event. These hierarchies thus show the projects' success at retaining users for
longer periods of time.
It must be stressed that in comparing participation patterns between systems
we are not necessarily comparing like with like; creating a torrent le may
involve considerably more work than adding a point to a map although if data
is gathered through GPS tracing, this may also involve a considerable amount
of eort. For this reason it is important to use a variety of dierent measures
in order to analyse persuasive success or failure.
Analysis and Discussion
The TPB dataset consisted of 268,141 torrents produced by 1,495 users. The
set had an average contribution of 179.36 torrents per user with a median of 10.
The OSM dataset consisted of 1,884,104 edits contributed by 762 users. This
gives an average of 2472.58 edits per user, with a median of 299.
Tables 1 compares the proportion of users from each sample contributing at
dierent scales. What is clear from this is the large dierence in participation
patterns between OSM users and TPB users. An extremely large proportion of
TPB users only ever contribute one torrent to the project, while only a small
proportion of OSM users do the same. This indicates a persuasive failure on the
behalf of the Pirate Bay when it comes to encouraging repeat contributions. Of
course, we must remember that contributing a torrent will frequently involve
more work than adding a point to a map. For this reason it is worth looking at
lifespans of users as another measure of persuasive success.
The average lifetime of TPB users is 308.35 days and the median is 169
days compared to 514.88 days and 516 days for OSM users.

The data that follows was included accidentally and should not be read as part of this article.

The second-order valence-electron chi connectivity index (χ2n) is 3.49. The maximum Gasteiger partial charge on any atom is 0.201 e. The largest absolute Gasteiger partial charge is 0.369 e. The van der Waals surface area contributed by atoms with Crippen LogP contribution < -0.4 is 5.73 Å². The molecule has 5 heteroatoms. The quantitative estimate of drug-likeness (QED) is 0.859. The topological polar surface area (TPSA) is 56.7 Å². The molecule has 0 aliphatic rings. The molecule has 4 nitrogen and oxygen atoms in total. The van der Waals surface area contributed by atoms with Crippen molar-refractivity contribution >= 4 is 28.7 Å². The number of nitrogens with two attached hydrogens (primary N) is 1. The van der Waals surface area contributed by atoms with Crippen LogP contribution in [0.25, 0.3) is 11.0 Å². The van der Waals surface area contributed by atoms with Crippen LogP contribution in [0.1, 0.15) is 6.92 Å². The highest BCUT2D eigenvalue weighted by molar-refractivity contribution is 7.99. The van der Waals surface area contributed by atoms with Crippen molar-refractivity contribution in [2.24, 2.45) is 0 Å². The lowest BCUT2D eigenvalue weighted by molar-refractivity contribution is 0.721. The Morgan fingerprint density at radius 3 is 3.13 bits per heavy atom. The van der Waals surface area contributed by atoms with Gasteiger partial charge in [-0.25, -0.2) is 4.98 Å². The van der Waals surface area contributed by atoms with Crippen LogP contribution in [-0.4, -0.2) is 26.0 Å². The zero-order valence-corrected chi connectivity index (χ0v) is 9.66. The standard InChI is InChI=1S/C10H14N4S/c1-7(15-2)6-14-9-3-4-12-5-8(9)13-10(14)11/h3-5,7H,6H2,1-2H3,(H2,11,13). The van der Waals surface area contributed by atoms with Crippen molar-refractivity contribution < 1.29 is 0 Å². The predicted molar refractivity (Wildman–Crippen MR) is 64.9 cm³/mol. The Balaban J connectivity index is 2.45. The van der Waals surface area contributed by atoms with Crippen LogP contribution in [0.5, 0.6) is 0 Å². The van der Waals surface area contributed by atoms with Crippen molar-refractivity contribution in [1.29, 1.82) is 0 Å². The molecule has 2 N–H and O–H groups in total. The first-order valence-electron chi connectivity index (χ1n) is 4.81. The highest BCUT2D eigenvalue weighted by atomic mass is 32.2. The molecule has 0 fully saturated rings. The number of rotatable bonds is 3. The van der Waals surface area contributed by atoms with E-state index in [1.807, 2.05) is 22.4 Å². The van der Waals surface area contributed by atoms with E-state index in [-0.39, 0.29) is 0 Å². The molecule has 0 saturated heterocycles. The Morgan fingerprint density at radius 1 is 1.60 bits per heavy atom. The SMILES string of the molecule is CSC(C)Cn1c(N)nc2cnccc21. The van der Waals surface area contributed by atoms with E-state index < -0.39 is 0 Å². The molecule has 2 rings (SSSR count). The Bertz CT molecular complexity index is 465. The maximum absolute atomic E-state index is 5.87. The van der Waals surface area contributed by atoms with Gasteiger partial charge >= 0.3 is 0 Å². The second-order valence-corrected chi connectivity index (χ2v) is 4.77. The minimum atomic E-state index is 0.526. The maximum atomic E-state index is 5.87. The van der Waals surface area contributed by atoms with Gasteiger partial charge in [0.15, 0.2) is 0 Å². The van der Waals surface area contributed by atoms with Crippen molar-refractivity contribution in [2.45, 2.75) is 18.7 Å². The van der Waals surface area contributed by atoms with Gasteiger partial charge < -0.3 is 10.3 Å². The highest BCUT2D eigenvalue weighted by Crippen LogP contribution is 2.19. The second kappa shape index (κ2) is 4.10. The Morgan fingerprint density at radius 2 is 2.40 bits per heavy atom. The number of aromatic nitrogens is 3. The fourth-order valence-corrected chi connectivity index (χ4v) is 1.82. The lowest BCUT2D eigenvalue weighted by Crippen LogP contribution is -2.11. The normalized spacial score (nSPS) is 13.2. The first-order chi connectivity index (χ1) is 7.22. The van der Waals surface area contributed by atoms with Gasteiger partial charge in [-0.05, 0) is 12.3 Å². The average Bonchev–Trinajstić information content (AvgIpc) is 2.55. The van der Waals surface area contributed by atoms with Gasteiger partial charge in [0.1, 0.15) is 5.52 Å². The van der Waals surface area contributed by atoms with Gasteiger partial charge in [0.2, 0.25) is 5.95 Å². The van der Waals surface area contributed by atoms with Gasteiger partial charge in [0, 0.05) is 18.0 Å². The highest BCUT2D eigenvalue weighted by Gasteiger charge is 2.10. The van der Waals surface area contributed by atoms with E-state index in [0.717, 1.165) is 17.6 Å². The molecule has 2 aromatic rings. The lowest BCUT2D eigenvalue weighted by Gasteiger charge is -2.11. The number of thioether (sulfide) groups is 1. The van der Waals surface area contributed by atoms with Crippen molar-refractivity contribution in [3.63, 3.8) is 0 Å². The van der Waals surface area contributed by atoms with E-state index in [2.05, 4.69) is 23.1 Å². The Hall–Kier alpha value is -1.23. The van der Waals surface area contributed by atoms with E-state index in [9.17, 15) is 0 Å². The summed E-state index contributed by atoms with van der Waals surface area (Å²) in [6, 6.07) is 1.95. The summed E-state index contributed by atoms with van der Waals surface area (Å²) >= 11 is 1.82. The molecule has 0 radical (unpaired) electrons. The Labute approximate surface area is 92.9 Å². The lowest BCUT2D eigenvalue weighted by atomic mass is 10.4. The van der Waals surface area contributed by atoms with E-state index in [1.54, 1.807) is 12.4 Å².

Table 2 shows
the proportion of users from each project whose lifetimes last 1-5 days. As is
apparent, OSM editors tend to remain involved with the project longer than
TPB users. This indicates that the OSM project is better at persuading users
to remain active than TPB is.
Number of contributions
The Pirate Bay
Table 1: Proportion of users contributing between 1 and 5 times
Lifetime (days)
The Pirate Bay
Table 2: Proportion of users with lifespan of 1-5 days
Conclusions and future work
This paper examines some ways in which quantitative data can be tied to a
persuasive analysis of collaborative projects. It suggested two measures of persuasive success, user contributions and user lifetime. Many other analyses are
possible and ideally these should be tied to a heuristic analysis of site features.
[1] BJ Fogg.
Persuasive Technology:
Using Computers to Change What We
Think and Do. Science & Technology Books, 2002.
[2] Jakob Nielsen.
Participation Inequality: Encouraging more users to con-
tribute, April 2009.
[3] Felipe Ortega. Wikipedia: A quantitative analysis. PhD thesis, Universidad
Rey Juan Carlos, 2009.
[4] Clay Shirky. Here Comes Everybody: How change happens when people come
together. Penguin Books, 2008.